- Book Review -

Fletcher Destroyer Bluejacket: Voyages of the Uss McGowan Dd 678 1951-54
by Robert L. Johnson


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About the Book:

Fletcher Destroyer Bluejacket is about service on one of the fastest, sleekest, and most heavily armed ships in the United States Navy. It is about a young boy from the Midwest who had never seen the ocean until he enlisted in the Navy after high school. His Boot training in San Diego and the remaining period of his four-year enlistment on sea duty aboard the USS McGowan left an indelible impression for the remainder of his life.

The authorís period of service began five years after the end of World War II, as reserve fleet units were being activated to counter the Communist invasion of South Korea. The McGowan had been in the thick of the fighting against Japan in the South Pacific, and now she would see action in Korean waters, then participate in Destroyer Squadron 20ís Around the World Cruise. Off Korea, she would be a part of the vast armada of Task Force 77, serving on shore bombardment assignments, radar picket and plane guard duty with many of the great ships of the Second World War, including cruisers, carriers, and the battleship Missouri.

But most of all, this book is about being a sailor.


About the Author:

Robert L. Johnson was born and raised in Carbondale, Illinois, home of Southern Illinois University.

In 1951, tired of school and looking for adventure, he joined the Navy. After Boot training in San Diego, he was assigned to the USS McGowan, newly re-commissioned for the Korean War. After serving in Korean waters, on Destroyer Squadron 20ís Around the World Cruise, and NATO maneuvers in the North Atlantic and the Mediterranean, he was discharged and returned home to Carbondale. There he completed an M.A. in history at Southern Illinois University.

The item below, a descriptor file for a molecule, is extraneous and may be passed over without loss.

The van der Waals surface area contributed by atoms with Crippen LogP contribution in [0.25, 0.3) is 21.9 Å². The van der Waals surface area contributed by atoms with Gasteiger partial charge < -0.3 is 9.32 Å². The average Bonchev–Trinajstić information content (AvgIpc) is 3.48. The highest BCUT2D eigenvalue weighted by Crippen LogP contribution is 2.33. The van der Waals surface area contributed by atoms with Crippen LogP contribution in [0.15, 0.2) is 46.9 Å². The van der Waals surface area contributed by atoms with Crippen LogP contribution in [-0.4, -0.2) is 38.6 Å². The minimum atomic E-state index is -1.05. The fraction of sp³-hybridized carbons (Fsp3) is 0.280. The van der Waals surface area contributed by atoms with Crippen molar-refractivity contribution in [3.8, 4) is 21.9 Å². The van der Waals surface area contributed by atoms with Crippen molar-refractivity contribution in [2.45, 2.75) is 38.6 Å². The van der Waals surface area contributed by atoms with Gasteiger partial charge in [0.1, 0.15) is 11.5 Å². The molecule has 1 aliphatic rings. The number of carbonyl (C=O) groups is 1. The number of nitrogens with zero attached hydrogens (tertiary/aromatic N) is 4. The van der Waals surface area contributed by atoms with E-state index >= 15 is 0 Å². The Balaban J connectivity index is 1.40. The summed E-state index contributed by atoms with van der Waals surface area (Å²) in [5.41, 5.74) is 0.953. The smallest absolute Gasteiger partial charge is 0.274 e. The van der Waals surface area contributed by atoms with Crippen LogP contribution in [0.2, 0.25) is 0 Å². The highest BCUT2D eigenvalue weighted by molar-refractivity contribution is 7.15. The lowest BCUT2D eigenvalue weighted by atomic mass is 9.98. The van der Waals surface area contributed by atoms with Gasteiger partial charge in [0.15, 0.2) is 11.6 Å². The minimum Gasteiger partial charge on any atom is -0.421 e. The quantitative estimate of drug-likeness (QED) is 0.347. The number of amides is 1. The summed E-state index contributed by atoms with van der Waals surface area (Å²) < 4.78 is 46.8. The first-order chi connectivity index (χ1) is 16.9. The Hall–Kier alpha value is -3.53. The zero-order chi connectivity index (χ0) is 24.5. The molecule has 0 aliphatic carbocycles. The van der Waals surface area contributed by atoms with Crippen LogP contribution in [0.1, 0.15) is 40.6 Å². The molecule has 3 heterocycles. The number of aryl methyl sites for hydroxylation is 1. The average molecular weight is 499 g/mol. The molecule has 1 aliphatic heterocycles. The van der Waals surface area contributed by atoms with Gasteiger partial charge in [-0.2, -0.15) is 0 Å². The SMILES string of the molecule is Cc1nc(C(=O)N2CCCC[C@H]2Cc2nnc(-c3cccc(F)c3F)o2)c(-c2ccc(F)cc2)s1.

For 30 years he taught history at the high schools in Granite City, Illinois, near St. Louis, Missouri. Retiring in 1988, he has spent his time writing and fishing.

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My years aboard the McGowan canít be topped for adventure. McGowan was a 2150 ton Fletcher Class destroyer, built by the Federal Shipbuilding and Dry Dock Company at Kearny, N.J. It was commissioned on December 20, 1943. Fletcher Class destroyers were named after the original Fletcher DD 445, which was designed in 1939 and commissioned on June 30, 1942. They were sleek, heavily armed and fast. So successful was the design that 174 more Fletchers were built during World War II; more than any other class

Raised in a small town in southern Illinois, I felt land- locked. I yearned to find adventure on the worldís oceans which I had never seen, and would not until a train took us south along the Pacific slope from Los Angles to Boot Training in San Diego. What a thrill for a landlubber! I joined the Navy to see the world, and I certainly did see a substantial portion of it in my three and a half years aboard ship, starting in 1951.

I was so naÔve when I enlisted in the Navy, that I thought ships stopped their voyages at night so the crew could get some sleep! My first experience out of sight of land aboard ship was when we were taken on a day cruise during Boot to learn how to fire a five-inch gun. Iíll never forget the sight of 360 degrees of water surrounding me for the first time. No landmarks. Would we find our way back? Rest assured, we did.